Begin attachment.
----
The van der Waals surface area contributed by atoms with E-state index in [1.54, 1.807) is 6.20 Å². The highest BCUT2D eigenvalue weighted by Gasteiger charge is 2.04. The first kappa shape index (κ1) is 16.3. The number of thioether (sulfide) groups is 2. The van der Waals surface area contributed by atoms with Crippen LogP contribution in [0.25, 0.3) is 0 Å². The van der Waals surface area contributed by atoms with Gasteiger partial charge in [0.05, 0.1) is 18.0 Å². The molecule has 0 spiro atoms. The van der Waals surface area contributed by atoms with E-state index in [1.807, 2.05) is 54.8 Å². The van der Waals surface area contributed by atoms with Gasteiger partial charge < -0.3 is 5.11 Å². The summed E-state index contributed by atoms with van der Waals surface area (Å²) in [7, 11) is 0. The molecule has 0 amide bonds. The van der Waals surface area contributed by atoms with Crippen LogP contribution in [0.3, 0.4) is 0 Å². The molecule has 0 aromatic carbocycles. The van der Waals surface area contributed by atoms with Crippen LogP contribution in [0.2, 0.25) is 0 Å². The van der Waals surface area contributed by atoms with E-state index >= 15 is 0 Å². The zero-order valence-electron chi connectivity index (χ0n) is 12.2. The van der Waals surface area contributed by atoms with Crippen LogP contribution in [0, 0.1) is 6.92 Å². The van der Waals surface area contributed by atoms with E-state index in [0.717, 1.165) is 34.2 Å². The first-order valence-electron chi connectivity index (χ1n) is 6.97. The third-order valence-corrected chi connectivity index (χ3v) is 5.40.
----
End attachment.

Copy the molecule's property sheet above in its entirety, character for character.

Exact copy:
The van der Waals surface area contributed by atoms with E-state index in [1.54, 1.807) is 6.20 Å². The highest BCUT2D eigenvalue weighted by Gasteiger charge is 2.04. The first kappa shape index (κ1) is 16.3. The number of thioether (sulfide) groups is 2. The van der Waals surface area contributed by atoms with Crippen LogP contribution in [0.25, 0.3) is 0 Å². The van der Waals surface area contributed by atoms with Gasteiger partial charge in [0.05, 0.1) is 18.0 Å². The molecule has 0 spiro atoms. The van der Waals surface area contributed by atoms with E-state index in [1.807, 2.05) is 54.8 Å². The van der Waals surface area contributed by atoms with Gasteiger partial charge < -0.3 is 5.11 Å². The summed E-state index contributed by atoms with van der Waals surface area (Å²) in [7, 11) is 0. The molecule has 0 amide bonds. The van der Waals surface area contributed by atoms with Crippen LogP contribution in [0.3, 0.4) is 0 Å². The molecule has 0 aromatic carbocycles. The van der Waals surface area contributed by atoms with Crippen LogP contribution in [0.2, 0.25) is 0 Å². The van der Waals surface area contributed by atoms with E-state index >= 15 is 0 Å². The zero-order valence-electron chi connectivity index (χ0n) is 12.2. The van der Waals surface area contributed by atoms with Crippen LogP contribution in [0, 0.1) is 6.92 Å². The van der Waals surface area contributed by atoms with E-state index in [0.717, 1.165) is 34.2 Å². The first-order valence-electron chi connectivity index (χ1n) is 6.97. The third-order valence-corrected chi connectivity index (χ3v) is 5.40.